Negotiations over the District of Columbia House Voting Rights Act probably won’t be affected by news that the Department of Justice is split over whether the bill is constitutional, according to Members and staffers on both sides of the issue.
“I don’t think Members are in the least bit affected in their votes on the question of its constitutionality,— D.C. Del. Eleanor Holmes Norton (D) said Wednesday. “People vote their politics in the House and in the Senate.—
The bill would give the District a full House seat, replacing the city’s nonvoting delegate seat. Norton and House Majority Leader Steny Hoyer (D-Md.) have been working for weeks to bring it to the floor, hampered by Republican efforts to attach a poison pill amendment to the bill.
The amendment, controversial yet popular among Members, would get rid of most of the District’s gun laws.
On Wednesday, Hoyer downplayed reports that the DOJ’s Office of Legal Counsel declared the bill unconstitutional. Attorney General Eric Holder believes the bill is constitutional, and on Wednesday, the Washington Post reported that he asked for a second legal opinion from the solicitor general’s office.
Hoyer contended the debate was nothing new. The issue of the constitutionality of the D.C. voting rights bill has been raised in committee hearings over the years and “will continue to be raised,— he said.
“The gun amendment complicates things, not this,— he said.
Ilir Zherka, executive director of local advocacy group DC Vote, agreed. Though the DOJ’s lawyers are split in their opinions, he said, the solicitor general’s office also has said it can defend the bill in a likely court battle.
But he added that he expected the bill’s opponents to “latch on— to the news.
“I’m sure they’ll try to make a mountain out of a molehill here, and that’s to be expected,— he said. “But I think people who support [the bill] realize that the attorney general needed to hear from fresh voices at the Justice Department.—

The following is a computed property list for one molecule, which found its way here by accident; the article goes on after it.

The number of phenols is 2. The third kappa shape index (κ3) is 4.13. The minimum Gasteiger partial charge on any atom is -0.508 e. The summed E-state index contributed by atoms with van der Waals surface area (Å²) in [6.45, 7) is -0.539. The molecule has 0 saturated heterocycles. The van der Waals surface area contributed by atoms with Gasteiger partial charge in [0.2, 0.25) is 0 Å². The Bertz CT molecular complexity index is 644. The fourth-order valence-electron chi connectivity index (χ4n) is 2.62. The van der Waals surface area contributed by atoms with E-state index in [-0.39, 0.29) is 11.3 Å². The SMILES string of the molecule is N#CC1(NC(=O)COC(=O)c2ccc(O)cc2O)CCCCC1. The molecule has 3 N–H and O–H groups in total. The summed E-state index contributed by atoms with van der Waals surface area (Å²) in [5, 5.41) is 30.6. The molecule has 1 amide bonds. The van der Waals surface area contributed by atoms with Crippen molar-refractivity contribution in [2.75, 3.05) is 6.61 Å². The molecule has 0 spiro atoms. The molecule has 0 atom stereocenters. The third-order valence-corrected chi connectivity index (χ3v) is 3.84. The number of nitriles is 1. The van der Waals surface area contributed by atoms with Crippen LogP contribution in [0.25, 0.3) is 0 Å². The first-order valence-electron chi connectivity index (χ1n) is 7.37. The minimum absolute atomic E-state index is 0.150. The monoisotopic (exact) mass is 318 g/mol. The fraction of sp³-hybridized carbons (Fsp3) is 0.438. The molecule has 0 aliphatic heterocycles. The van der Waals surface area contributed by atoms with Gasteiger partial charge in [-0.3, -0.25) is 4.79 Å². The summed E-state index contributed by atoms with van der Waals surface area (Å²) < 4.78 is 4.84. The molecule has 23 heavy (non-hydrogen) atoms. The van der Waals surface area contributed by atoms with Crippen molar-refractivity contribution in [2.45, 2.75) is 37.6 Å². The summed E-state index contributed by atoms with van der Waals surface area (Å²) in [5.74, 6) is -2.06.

Indeed, Republicans seemed to use the news Wednesday to criticize Holder for partisan tactics but fell short of predicting the demise of the voting rights act.
“Look, the bill is clearly unconstitutional,— a spokesman for Minority Leader John Boehner (R-Ohio) said. “We certainly hope that the news that the attorney general had to put partisan pressure on Department of Justice lawyers to ignore that fact will give supporters of the bill a moment of pause.—
But Norton argued that the solicitor general’s office actually has more expertise on the matter. Holder, she said, was appealing the decision of one group of “line attorneys— to another group of line attorneys.
“It didn’t reject that opinion. It appealed that opinion to an office that is more authoritative and more expert on constitutional issues,— she said.
Opponents of the bill claim only states can elect a Member to the House, pointing to a clause in the Constitution that specifies that Representatives are elected “by the people of the several states.— Proponents hang their argument on the District Clause, which gives Congress sweeping power over the city.
House Oversight and Government Reform ranking member Darrell Issa (R-Calif.) heard all the arguments back in 2007, when the bill came before the committee.
He called it “absolutely— unconstitutional but said Democratic leaders could probably still pass it. The fact that Justice Department lawyers produced different opinions on the bill’s constitutionality probably won’t complicate the bill’s passage, he said, because “it’s all sophistry.—
The gun amendment, meanwhile, remains a large thorn in the side of voting rights advocates.
Norton has thus far been unable to convince enough Members to vote for a closed rule on the bill — meaning no amendments could be offered — partly because the National Rifle Association has threatened to treat such a vote as one against gun rights.
Still, Norton said on Wednesday that they’re “getting closer,— and Hoyer has predicted the bill will be on the floor by May.